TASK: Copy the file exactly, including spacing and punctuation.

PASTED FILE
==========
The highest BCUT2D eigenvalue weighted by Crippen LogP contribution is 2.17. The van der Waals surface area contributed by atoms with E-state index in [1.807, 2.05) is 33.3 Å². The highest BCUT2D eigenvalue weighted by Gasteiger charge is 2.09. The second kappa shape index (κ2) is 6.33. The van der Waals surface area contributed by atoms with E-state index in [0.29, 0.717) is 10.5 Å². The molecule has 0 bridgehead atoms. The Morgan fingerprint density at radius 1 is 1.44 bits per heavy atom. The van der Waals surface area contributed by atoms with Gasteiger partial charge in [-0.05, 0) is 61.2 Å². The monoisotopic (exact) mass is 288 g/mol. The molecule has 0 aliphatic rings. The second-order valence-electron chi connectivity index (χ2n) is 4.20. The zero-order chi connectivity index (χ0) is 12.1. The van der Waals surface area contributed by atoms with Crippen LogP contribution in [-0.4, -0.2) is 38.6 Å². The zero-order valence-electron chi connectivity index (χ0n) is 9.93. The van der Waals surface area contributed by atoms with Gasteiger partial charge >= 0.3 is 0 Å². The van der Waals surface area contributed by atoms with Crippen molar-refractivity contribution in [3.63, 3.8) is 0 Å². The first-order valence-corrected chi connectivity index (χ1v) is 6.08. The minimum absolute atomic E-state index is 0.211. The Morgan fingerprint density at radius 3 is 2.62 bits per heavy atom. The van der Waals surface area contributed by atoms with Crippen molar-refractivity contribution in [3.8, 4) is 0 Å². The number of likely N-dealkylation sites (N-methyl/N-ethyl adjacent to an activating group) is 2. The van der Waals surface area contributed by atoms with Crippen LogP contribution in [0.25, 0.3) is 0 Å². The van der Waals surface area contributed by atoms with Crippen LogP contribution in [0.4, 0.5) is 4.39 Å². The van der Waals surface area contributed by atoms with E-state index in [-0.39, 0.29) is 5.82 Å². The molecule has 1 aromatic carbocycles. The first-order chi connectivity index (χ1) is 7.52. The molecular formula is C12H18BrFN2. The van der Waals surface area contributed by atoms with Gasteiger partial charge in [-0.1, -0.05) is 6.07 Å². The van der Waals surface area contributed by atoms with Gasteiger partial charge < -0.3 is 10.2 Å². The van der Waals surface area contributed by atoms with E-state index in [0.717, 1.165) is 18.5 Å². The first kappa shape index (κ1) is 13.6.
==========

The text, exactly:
The highest BCUT2D eigenvalue weighted by Crippen LogP contribution is 2.17. The van der Waals surface area contributed by atoms with E-state index in [1.807, 2.05) is 33.3 Å². The highest BCUT2D eigenvalue weighted by Gasteiger charge is 2.09. The second kappa shape index (κ2) is 6.33. The van der Waals surface area contributed by atoms with E-state index in [0.29, 0.717) is 10.5 Å². The molecule has 0 bridgehead atoms. The Morgan fingerprint density at radius 1 is 1.44 bits per heavy atom. The van der Waals surface area contributed by atoms with Gasteiger partial charge in [-0.05, 0) is 61.2 Å². The monoisotopic (exact) mass is 288 g/mol. The molecule has 0 aliphatic rings. The second-order valence-electron chi connectivity index (χ2n) is 4.20. The zero-order chi connectivity index (χ0) is 12.1. The van der Waals surface area contributed by atoms with Crippen LogP contribution in [-0.4, -0.2) is 38.6 Å². The zero-order valence-electron chi connectivity index (χ0n) is 9.93. The van der Waals surface area contributed by atoms with Gasteiger partial charge >= 0.3 is 0 Å². The van der Waals surface area contributed by atoms with Crippen molar-refractivity contribution in [3.63, 3.8) is 0 Å². The first-order valence-corrected chi connectivity index (χ1v) is 6.08. The minimum absolute atomic E-state index is 0.211. The Morgan fingerprint density at radius 3 is 2.62 bits per heavy atom. The van der Waals surface area contributed by atoms with Crippen molar-refractivity contribution in [3.8, 4) is 0 Å². The number of likely N-dealkylation sites (N-methyl/N-ethyl adjacent to an activating group) is 2. The van der Waals surface area contributed by atoms with Crippen LogP contribution in [0.25, 0.3) is 0 Å². The van der Waals surface area contributed by atoms with Crippen LogP contribution in [0.4, 0.5) is 4.39 Å². The van der Waals surface area contributed by atoms with E-state index in [-0.39, 0.29) is 5.82 Å². The molecule has 1 aromatic carbocycles. The first-order chi connectivity index (χ1) is 7.52. The molecular formula is C12H18BrFN2. The van der Waals surface area contributed by atoms with Gasteiger partial charge in [-0.1, -0.05) is 6.07 Å². The van der Waals surface area contributed by atoms with Gasteiger partial charge < -0.3 is 10.2 Å². The van der Waals surface area contributed by atoms with E-state index in [0.717, 1.165) is 18.5 Å². The first kappa shape index (κ1) is 13.6.